18. Thanks for sharing, and very well said. It is a process and takes time but very rewarding in the end. Nice being able to interact and converse with so many like minded individuals along the way as well. Now that you have combined your portfolio, you are already half way to the $200k mark. Looking forward to reading that post very soon!

  19. Awesome job! I do my div growth investing in my Roth IRA, but I max out my 401(k) to the highest percentage of salary my employer will match. Unfortunately, I cannot own individual stocks in it, not even ETFs!

    And btw, I think the DGI community is overlooking some great ones. PDI, AMLP, REM, BIZD, SEA. Stable dividend producers, calm in hectic markets (though rate sensitive).

  20. Congrats man! Certainly is true that the beginning is the toughest, you’ll soon be looking back at these days and laugh at how much $1,000 bucks meant to you! Keep on truckin’!

  21. Congrats! Love you guys and the site and it is great to see things like this!

    Compounding is so sexy isn’t it?! I have finally cut all of my expenses that were eating into my investing fund and am so happy that my account is rising like this. I can’t wait to see the new digit when I cross that line as well!

    -Cameron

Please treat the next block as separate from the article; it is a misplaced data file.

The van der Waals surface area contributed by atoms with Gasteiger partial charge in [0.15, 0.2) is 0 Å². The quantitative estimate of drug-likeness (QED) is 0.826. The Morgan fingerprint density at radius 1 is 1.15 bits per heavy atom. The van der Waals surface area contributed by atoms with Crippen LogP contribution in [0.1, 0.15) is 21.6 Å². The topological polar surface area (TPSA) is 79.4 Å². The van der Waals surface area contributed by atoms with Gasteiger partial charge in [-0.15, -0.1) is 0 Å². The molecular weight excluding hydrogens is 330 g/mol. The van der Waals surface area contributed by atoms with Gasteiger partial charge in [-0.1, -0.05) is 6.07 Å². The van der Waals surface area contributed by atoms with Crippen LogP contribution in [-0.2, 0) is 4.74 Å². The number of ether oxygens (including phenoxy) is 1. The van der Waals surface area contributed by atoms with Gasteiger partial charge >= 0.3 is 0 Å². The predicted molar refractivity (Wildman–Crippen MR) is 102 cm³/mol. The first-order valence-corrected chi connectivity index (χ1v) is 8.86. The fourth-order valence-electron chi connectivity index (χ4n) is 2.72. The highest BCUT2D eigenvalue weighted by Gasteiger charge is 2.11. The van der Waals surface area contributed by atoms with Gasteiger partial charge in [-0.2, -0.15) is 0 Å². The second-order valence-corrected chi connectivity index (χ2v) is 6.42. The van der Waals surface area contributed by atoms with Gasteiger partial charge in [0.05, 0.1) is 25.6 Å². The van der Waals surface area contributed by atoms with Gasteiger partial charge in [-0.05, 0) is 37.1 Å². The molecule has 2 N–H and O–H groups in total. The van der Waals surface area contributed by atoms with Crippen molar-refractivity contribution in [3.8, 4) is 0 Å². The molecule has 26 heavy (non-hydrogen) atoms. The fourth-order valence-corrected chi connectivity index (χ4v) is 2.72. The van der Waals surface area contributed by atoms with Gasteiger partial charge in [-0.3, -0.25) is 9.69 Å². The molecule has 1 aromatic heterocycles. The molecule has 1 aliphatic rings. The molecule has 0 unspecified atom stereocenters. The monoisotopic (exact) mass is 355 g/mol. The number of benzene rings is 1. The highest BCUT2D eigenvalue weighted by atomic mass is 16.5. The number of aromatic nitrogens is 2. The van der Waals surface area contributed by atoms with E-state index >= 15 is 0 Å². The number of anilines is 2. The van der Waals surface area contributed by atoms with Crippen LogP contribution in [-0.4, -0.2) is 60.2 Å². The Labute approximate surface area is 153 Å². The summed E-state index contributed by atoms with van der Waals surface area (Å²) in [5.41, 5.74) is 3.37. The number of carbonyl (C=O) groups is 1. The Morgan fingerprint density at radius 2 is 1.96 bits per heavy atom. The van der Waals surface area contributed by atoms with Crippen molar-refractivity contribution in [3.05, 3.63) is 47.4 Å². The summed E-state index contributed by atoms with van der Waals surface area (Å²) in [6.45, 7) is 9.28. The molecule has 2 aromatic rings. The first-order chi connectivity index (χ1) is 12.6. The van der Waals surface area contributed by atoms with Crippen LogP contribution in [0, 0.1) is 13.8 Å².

22. Congrats! One more voice from a frequent reader/infrequent commentator that the snowball really picks up speed. In addition to compound interest you may find that, salary/bonus increases can be rapid at your stage of life, so you’re adding in new capital faster as well. It’s hard to believe, but you really do start planning and tracking in tens then hundreds of thousands before you know it.

  23. The first 100k is the hardest! Congratulations on breaking that milestone and here’s looking forward to 200k sometime soon as well.

    I’ve been enjoying my portfolio grow like a weed these past few years but I’m sort of bracing myself for the good times to end sometime soon although I’ve felt that way for like a year now so maybe it’s time to just let it go and enjoy the ride!

  24. Bert,
    I could likewise echo your remarks about the first $100k. I’ve considered writing a similar article as well as I hit (and then soared past $100k) not too long ago. I suspect the next $100k should come a bit easier (notwithstanding huge market volatility given that capital gains are truly fickle) given that I now have a portfolio on which to compound which takes the weight off of contributions of my own. Dividend reinvestment should add quite a boon as well.
    As you said, the important thing is to be having the time of your life while you’re at it.
    Take care!
    – Ryan